Of all his 32 years in public safety, Gregory said in the e-mail that none have been more rewarding than his two years in Provo.
"I leave Provo with mixed emotions sad to leave a career in a place that offers so many challenges, opportunities and where we have enjoyed many accomplishments, to excitement about making Ohio our permanent home and the new opportunities there," he wrote. He added how much he appreciates the men and women he worked with, Curtis and the community.
The news of Gregory's departure is "difficult for all of us," Curtis said in a statement. "He's been a partner, confidant, and friend to our community and me personally."
Curtis admired Gregory's ability to unite the police department and his influence, citing a significant decrease in crime due to his passion for proactive police work and community-oriented policies.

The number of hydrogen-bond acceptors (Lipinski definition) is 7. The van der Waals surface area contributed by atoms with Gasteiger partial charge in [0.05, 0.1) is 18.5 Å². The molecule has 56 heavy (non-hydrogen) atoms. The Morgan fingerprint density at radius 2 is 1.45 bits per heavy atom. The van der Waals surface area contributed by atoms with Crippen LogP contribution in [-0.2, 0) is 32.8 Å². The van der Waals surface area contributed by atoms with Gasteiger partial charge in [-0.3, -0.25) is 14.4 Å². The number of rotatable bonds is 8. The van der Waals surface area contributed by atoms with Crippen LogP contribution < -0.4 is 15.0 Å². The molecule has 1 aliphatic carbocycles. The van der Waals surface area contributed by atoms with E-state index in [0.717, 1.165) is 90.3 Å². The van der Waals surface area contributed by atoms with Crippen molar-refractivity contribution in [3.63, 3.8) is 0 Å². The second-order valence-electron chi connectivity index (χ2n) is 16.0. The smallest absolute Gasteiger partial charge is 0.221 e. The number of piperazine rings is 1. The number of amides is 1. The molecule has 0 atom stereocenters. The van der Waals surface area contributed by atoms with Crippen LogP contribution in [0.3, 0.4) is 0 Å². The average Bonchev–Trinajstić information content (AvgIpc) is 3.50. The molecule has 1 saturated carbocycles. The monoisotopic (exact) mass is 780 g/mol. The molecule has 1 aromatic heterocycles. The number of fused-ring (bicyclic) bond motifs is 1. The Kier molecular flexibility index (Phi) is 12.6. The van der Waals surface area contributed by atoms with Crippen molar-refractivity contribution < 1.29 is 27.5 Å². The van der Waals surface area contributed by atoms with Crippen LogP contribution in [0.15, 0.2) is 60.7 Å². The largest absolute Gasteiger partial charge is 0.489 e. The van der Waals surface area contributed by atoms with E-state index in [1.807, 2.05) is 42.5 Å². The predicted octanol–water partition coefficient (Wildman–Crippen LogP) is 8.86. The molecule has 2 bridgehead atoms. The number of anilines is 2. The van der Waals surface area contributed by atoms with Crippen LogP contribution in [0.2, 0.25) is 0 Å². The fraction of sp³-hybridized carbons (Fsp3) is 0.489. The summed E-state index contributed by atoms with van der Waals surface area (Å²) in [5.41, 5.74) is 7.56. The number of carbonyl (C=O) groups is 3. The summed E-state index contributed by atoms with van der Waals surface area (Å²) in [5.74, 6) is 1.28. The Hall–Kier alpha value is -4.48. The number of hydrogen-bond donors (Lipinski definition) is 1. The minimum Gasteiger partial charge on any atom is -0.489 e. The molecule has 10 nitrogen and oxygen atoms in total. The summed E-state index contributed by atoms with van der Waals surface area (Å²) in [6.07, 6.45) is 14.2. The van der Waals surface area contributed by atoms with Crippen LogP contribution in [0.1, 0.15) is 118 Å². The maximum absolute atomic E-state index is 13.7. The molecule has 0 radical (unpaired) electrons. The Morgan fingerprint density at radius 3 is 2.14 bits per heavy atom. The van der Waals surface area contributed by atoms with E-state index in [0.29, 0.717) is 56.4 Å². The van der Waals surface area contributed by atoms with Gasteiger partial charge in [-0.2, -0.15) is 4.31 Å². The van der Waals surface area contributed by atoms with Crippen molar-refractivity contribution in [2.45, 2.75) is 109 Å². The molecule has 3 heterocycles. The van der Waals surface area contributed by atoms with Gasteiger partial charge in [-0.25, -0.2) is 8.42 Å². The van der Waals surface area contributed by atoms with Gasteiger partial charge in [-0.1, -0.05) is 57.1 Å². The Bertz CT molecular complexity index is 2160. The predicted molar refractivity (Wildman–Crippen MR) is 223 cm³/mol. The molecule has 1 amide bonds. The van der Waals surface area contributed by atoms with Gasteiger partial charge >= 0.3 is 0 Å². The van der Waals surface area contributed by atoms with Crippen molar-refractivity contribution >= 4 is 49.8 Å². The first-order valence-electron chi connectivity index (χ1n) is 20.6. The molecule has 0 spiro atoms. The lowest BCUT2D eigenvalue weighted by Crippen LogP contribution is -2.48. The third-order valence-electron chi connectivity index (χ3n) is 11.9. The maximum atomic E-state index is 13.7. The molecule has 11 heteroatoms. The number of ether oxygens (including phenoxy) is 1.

"I'm confident that the momentum we've felt and vision we've seen will continue," Curtis added. "That really is one of the measures of a true leader."
Gregory, a former Delaware lawman, senatorial staffer and lieutenant colonel with Florida Highway Patrol, was hired in June 2011 to head the police force two years ago following a troubled time for the department.
Gregory, whose family has Utah roots, replaced Dave Bolda, who had been serving as interim chief after Chief Craig Geslison retired in January 2011. Geslison announced his departure just as an external investigation into his department began.
Geslison's retirement came on the heels of ex-officer Jeffery Westerman's guilty plea to attempted forcible sexual abuse and obstructing justice for groping a woman during a traffic incident, and Officer Mark Petersen's "no contest" plea to charges of disorderly conduct and obstruction of justice for allegedly threatening his girlfriend with a handgun.
A third officer had also resigned under pressure after he was accused of stealing prescription pills from a Provo home during a 911 call.